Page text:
The train pulled out for the last stretch to Amsterdam.  The passengers could feel the miles tick off; the chatter in the passageway turned less heated, the bags slowly left their homes in the aisles, and the shrieks of small children caged up in compartments for too long subsided.  Fields of giant wind turbines spun lazily in the distance, turned by the same winds that blew through the sails of the famous Dutch windmills decades ago. Picturesque farms dotted the landscape as we sped through the hills east of Amersfoort, blurring together into a sleepy haze as the sun finally fell below the horizon. No sooner had I begun to doze than the speaker shouted something in Dutch – I caught ‘Schiphol’ somewhere in there.

amsterdam, the netherlands

Schiphol Airport is one of the busiest airports in Europe.  Every year, 46.3 million passengers move through its halls, going anywhere from Moscow to Houston.  At this hour, Schiphol should be receiving late-night transatlantic flights, processing hundreds of passengers through customs, and sending off hundreds more for long-haul flights destined to awake in far-off lands.  Instead, there was nothing.  Not the chatter of the intercom paging in three different languages, not the shrill buzzer of the first bags coming off a late night flight, not even the ceaseless flow of passengers trying to get wherever they’re trying to get.  Iceland’s temper tantrum had not relented, and this night there were only a few holdouts left clustered around the information screens, hoping for some good news after being stranded for so long.

The KLM counter was the center of the universe at that moment. A handful of people, maybe 20 or so, clustered around one obviously exhausted airline agent. She kept repeating the same litany she had been telling desperate fliers all day: no, there were no flights out that night, airspace over Europe was still closed. No, she could not refund your ticket; by now all the ticket agents at the counter had left for the night. Yes, she could help you find a place to stay for the night, but with all the stranded people, space was filling up fast.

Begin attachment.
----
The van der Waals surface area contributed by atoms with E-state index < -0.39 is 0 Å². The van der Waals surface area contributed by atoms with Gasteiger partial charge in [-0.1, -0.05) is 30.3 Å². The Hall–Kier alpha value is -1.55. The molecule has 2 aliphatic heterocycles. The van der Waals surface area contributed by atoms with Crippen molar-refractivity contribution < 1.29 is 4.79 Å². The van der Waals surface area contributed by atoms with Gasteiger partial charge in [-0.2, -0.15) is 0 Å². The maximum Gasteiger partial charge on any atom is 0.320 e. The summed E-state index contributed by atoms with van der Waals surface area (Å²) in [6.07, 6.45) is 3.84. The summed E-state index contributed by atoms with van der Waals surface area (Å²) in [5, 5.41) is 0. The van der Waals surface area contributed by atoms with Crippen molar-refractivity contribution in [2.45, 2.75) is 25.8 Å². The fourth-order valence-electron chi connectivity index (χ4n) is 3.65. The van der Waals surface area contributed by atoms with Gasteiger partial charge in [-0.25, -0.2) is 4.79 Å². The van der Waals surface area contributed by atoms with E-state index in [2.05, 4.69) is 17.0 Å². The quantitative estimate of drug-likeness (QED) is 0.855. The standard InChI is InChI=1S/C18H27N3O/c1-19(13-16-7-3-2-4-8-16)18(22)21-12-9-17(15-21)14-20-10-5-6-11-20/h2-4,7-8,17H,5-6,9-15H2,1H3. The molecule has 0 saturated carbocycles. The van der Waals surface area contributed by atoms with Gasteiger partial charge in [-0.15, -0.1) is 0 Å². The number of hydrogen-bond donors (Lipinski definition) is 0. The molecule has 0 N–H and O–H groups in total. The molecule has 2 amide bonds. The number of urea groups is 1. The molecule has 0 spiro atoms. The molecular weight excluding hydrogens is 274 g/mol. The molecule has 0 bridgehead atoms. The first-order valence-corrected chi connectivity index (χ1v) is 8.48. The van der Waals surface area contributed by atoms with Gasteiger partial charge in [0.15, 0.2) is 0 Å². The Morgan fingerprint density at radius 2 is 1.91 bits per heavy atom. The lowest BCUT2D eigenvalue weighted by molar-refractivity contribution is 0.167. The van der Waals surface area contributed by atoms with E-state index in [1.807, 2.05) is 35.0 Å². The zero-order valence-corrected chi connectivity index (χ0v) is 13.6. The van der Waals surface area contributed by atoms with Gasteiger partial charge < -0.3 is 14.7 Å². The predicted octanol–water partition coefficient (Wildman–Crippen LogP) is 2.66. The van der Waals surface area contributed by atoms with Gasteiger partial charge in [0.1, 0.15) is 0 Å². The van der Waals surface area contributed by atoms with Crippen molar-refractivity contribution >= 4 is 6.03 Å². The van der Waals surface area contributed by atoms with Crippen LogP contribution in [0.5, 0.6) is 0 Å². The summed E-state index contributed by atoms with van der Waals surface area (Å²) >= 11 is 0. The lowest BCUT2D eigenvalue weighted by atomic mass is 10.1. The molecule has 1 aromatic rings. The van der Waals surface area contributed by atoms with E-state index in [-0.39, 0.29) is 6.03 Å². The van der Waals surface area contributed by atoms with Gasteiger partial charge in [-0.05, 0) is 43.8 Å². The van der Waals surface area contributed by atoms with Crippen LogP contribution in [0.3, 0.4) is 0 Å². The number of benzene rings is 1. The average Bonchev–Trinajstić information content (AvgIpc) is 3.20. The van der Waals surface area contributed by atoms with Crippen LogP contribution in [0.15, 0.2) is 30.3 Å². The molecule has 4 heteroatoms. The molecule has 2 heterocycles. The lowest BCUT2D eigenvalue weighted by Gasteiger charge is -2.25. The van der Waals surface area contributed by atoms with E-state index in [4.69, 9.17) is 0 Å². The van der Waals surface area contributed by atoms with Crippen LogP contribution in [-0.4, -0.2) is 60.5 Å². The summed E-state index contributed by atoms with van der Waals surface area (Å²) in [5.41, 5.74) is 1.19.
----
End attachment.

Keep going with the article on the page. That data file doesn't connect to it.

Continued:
A couple from Chicago walked up to her. The woman was pregnant; obviously so, and the man had clearly had too little sleep and too much coffee. They had been stuck in Amsterdam for 27 hours (he had been keeping track), having come here from Frankfurt with the hope of catching a flight back to O’Hare. The gate agent told them the same thing she had told the exasperated passenger before, then paused and added a morsel of hope to the stew of emotions brewing in the terminal. She told the couple that a few hours ago, in the dark of night, KLM had flown a 747 full of passengers out of JFK Airport in New York. The flight landed safely in Amsterdam only twenty minutes before.

“So you mean they might be flying tomorrow? Really?”

“Yes, ma’am, but I cannot guarantee-”

“But they might be flying tomorrow, right?”

“Yes, ma’am, they might.”

The couples’ faces lit up. Both had been running for the door, just like me, and the end to their inadvertently extended holiday was now in sight.

I returned to the train station beneath the airport and hitched a ride on a train to Centraal Station in the heart of Amsterdam. Sleep came quickly, the booming bass from the nightclub beneath my hostel bed notwithstanding. Earplugs, mate. Big must-have for trying to sleep at the fringe of the Red Light District.